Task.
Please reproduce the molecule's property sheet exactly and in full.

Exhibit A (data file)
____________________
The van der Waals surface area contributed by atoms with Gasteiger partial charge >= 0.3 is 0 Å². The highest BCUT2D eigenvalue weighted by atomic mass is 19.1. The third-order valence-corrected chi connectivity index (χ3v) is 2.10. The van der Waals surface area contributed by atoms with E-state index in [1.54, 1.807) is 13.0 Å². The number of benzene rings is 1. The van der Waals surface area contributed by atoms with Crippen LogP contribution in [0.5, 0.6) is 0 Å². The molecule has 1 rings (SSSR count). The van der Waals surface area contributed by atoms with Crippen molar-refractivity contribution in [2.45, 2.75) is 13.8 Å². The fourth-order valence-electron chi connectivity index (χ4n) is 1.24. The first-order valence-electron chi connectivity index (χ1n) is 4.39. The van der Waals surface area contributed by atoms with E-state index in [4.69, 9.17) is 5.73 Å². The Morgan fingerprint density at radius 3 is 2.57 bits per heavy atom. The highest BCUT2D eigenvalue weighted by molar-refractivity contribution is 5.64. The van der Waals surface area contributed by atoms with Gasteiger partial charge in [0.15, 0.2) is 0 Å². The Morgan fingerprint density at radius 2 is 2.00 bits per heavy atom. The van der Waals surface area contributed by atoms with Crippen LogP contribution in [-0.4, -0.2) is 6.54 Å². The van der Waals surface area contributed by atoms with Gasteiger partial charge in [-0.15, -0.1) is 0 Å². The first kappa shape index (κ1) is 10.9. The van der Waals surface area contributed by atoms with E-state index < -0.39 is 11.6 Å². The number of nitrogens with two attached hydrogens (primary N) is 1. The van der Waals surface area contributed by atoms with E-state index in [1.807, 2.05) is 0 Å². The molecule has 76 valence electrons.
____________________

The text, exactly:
The van der Waals surface area contributed by atoms with Gasteiger partial charge >= 0.3 is 0 Å². The highest BCUT2D eigenvalue weighted by atomic mass is 19.1. The third-order valence-corrected chi connectivity index (χ3v) is 2.10. The van der Waals surface area contributed by atoms with E-state index in [1.54, 1.807) is 13.0 Å². The number of benzene rings is 1. The van der Waals surface area contributed by atoms with Crippen LogP contribution in [0.5, 0.6) is 0 Å². The molecule has 1 rings (SSSR count). The van der Waals surface area contributed by atoms with Crippen molar-refractivity contribution in [2.45, 2.75) is 13.8 Å². The fourth-order valence-electron chi connectivity index (χ4n) is 1.24. The first-order valence-electron chi connectivity index (χ1n) is 4.39. The van der Waals surface area contributed by atoms with E-state index in [4.69, 9.17) is 5.73 Å². The Morgan fingerprint density at radius 3 is 2.57 bits per heavy atom. The highest BCUT2D eigenvalue weighted by molar-refractivity contribution is 5.64. The van der Waals surface area contributed by atoms with Gasteiger partial charge in [0.15, 0.2) is 0 Å². The Morgan fingerprint density at radius 2 is 2.00 bits per heavy atom. The van der Waals surface area contributed by atoms with Crippen LogP contribution in [-0.4, -0.2) is 6.54 Å². The van der Waals surface area contributed by atoms with Gasteiger partial charge in [-0.15, -0.1) is 0 Å². The first kappa shape index (κ1) is 10.9. The van der Waals surface area contributed by atoms with E-state index < -0.39 is 11.6 Å². The number of nitrogens with two attached hydrogens (primary N) is 1. The van der Waals surface area contributed by atoms with E-state index in [1.807, 2.05) is 0 Å². The molecule has 76 valence electrons.